Black Lion has long realized the importance of maternal involvement in the health and growth of infants.

The unit’s equipment may be sparse and malfunctioning, nurses may be few and far between, the workflow may be less efficient than desired, but one thing is for sure. At Black Lion Hospital, the mother has taken her rightful place as an important care provider for her infant.  THIS is newborn care at its best!


Big audience for neonatal resuscitation training in Addis Ababa


By Diane Gorgas, MD
Associate Professor of Emergency Medicine
The Ohio State University

In four days at Addis Ababa University, we educated more than 50 health care providers on basic neonatal resuscitation. These individuals spanned the spectrum from new pediatric nurses and labor-and-delivery scrub nurses, to neonatal nurses with decades of experience, to midwives, to pediatric residents.

What we discovered was a commitment to excellence and a dedication to providing the best patient care possible, even in a resource-poor environment. The baseline fund of knowledge in addition to the intellectual curiosity of the group impressed us. There was a drive and a passion to learn that spoke for itself and was manifest in insightful questions, enthusiastic interaction, and a resistance to let us leave at the end of the day.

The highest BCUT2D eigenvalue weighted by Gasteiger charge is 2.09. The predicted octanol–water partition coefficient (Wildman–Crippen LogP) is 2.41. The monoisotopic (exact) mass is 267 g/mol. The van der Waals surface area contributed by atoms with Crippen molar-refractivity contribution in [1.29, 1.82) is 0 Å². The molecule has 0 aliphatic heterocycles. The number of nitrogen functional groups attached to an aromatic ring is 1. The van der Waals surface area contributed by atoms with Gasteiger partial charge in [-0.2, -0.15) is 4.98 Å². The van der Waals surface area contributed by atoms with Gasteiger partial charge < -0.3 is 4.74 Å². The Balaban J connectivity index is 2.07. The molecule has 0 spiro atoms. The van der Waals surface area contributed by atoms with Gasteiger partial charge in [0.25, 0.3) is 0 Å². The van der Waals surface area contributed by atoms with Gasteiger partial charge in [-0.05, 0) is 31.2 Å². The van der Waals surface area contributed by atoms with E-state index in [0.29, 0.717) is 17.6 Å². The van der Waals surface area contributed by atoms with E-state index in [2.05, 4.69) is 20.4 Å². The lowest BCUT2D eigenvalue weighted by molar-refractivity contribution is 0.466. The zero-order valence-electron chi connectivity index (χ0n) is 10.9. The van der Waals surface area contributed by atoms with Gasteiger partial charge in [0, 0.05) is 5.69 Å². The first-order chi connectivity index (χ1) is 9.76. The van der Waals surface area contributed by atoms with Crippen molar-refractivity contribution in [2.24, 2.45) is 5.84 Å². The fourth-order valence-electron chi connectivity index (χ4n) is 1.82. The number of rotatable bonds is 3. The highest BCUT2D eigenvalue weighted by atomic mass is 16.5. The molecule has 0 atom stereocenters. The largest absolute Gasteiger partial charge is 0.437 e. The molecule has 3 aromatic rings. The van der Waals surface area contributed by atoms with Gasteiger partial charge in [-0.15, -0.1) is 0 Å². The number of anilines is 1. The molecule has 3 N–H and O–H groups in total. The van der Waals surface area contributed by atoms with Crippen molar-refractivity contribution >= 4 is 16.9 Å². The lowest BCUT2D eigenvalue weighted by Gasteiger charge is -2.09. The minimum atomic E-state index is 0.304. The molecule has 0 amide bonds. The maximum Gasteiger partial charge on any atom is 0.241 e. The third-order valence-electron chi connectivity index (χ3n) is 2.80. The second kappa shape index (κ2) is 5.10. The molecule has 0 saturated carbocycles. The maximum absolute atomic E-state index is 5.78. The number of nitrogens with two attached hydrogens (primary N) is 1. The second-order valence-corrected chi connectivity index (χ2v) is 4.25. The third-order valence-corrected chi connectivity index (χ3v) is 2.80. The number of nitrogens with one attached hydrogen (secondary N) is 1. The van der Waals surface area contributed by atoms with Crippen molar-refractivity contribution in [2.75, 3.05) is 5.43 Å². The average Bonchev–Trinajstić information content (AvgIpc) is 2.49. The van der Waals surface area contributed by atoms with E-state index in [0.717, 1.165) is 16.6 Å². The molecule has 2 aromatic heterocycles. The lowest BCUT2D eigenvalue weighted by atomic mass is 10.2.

Diane Gorgas demonstrates advanced resuscitation techniques at the Black Lion Hospital in Addis Ababa.

The refresher training began by framing the need for this knowledge and skill set.  The Black Lion Hospital in Addis Ababa is the premier teaching and patient care site in this country of 92 million people. About 3,000 deliveries a year take place at the hospital. Being a tertiary care referral center, these are disproportionately more complicated and higher risk pregnancies than the general population.

Within an average, healthy population, 10% of babies will require some sort of support at delivery.  In this high-risk population, estimates can be as high as 30-40% of newborns who will require resuscitation.

Our training started with a definition of the scope of the challenge, and nurse-midwife Sharon Ryan, CNM, DNP, discussed both maternal and labor and delivery risk factors which may compromise a newborn and necessitate resuscitation efforts.

Monica Terez, RN and life-time neonatal nurse took over and outlined the equipment needs and basic resuscitation algorithm for a newborn, including ventilator support through bag valve mask and chest compressions.

I finished the training with a discussion of more advanced resuscitation techniques including intubation and vascular access. The training received high praise for its interactive nature, and for the hands-on experience it afforded all the learners.

Ethiopia is a book-rich culture.  They are an exceedingly motivated, bright, and industrious people who are struggling with the challenge of every developing country: how to educate and train its best yet retain them in country and not lose out to the developed world’s insatiable appetite for experienced health care workers.

The “brain drain” of trained physicians and nurses from Ethiopia to the U.S. and Europe is real. We have heard estimates that there are currently more Ethiopian-born physicians practicing in Chicago than there are in the entire country of Ethiopia. This creates a practitioner experience vacuum. Practical, clinical training is difficult to sustain as senior clinicians are wooed away to greener pastures, leaving the young to train the young.